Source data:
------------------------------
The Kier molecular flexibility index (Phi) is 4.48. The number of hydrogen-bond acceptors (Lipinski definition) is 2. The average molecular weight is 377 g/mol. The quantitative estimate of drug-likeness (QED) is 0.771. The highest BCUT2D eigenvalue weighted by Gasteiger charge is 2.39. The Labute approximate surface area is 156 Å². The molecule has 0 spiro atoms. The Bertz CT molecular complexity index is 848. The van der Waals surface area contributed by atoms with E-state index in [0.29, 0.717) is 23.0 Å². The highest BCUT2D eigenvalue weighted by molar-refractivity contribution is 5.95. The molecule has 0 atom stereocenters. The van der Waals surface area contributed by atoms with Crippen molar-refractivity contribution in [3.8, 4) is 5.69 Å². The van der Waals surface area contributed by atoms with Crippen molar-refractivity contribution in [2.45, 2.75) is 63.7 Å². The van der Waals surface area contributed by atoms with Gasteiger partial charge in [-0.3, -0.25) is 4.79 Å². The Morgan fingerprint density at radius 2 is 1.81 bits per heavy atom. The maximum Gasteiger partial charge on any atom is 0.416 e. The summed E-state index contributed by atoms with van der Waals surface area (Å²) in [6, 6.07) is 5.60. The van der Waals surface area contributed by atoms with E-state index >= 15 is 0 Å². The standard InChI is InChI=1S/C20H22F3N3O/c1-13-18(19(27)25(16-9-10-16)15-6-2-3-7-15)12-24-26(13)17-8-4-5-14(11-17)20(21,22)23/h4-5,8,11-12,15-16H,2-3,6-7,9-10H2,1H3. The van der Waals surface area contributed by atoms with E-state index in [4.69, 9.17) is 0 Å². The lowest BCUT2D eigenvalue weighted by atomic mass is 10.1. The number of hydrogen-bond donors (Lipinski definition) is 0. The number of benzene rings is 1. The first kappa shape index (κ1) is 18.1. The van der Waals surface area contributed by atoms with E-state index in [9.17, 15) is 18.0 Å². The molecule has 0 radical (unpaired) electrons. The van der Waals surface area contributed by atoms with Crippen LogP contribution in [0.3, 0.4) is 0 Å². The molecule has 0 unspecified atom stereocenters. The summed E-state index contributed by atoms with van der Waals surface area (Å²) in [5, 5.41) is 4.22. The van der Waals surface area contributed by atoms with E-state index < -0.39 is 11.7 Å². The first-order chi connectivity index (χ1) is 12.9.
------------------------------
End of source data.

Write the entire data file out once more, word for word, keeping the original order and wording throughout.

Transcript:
The Kier molecular flexibility index (Phi) is 4.48. The number of hydrogen-bond acceptors (Lipinski definition) is 2. The average molecular weight is 377 g/mol. The quantitative estimate of drug-likeness (QED) is 0.771. The highest BCUT2D eigenvalue weighted by Gasteiger charge is 2.39. The Labute approximate surface area is 156 Å². The molecule has 0 spiro atoms. The Bertz CT molecular complexity index is 848. The van der Waals surface area contributed by atoms with E-state index in [0.29, 0.717) is 23.0 Å². The highest BCUT2D eigenvalue weighted by molar-refractivity contribution is 5.95. The molecule has 0 atom stereocenters. The van der Waals surface area contributed by atoms with Crippen molar-refractivity contribution in [3.8, 4) is 5.69 Å². The van der Waals surface area contributed by atoms with Crippen molar-refractivity contribution in [2.45, 2.75) is 63.7 Å². The van der Waals surface area contributed by atoms with Gasteiger partial charge in [-0.3, -0.25) is 4.79 Å². The Morgan fingerprint density at radius 2 is 1.81 bits per heavy atom. The maximum Gasteiger partial charge on any atom is 0.416 e. The summed E-state index contributed by atoms with van der Waals surface area (Å²) in [6, 6.07) is 5.60. The van der Waals surface area contributed by atoms with E-state index >= 15 is 0 Å². The standard InChI is InChI=1S/C20H22F3N3O/c1-13-18(19(27)25(16-9-10-16)15-6-2-3-7-15)12-24-26(13)17-8-4-5-14(11-17)20(21,22)23/h4-5,8,11-12,15-16H,2-3,6-7,9-10H2,1H3. The van der Waals surface area contributed by atoms with E-state index in [4.69, 9.17) is 0 Å². The lowest BCUT2D eigenvalue weighted by atomic mass is 10.1. The number of hydrogen-bond donors (Lipinski definition) is 0. The number of benzene rings is 1. The first kappa shape index (κ1) is 18.1. The van der Waals surface area contributed by atoms with E-state index in [9.17, 15) is 18.0 Å². The molecule has 0 radical (unpaired) electrons. The van der Waals surface area contributed by atoms with Crippen LogP contribution in [0.3, 0.4) is 0 Å². The molecule has 0 unspecified atom stereocenters. The summed E-state index contributed by atoms with van der Waals surface area (Å²) in [5, 5.41) is 4.22. The van der Waals surface area contributed by atoms with E-state index < -0.39 is 11.7 Å². The first-order chi connectivity index (χ1) is 12.9.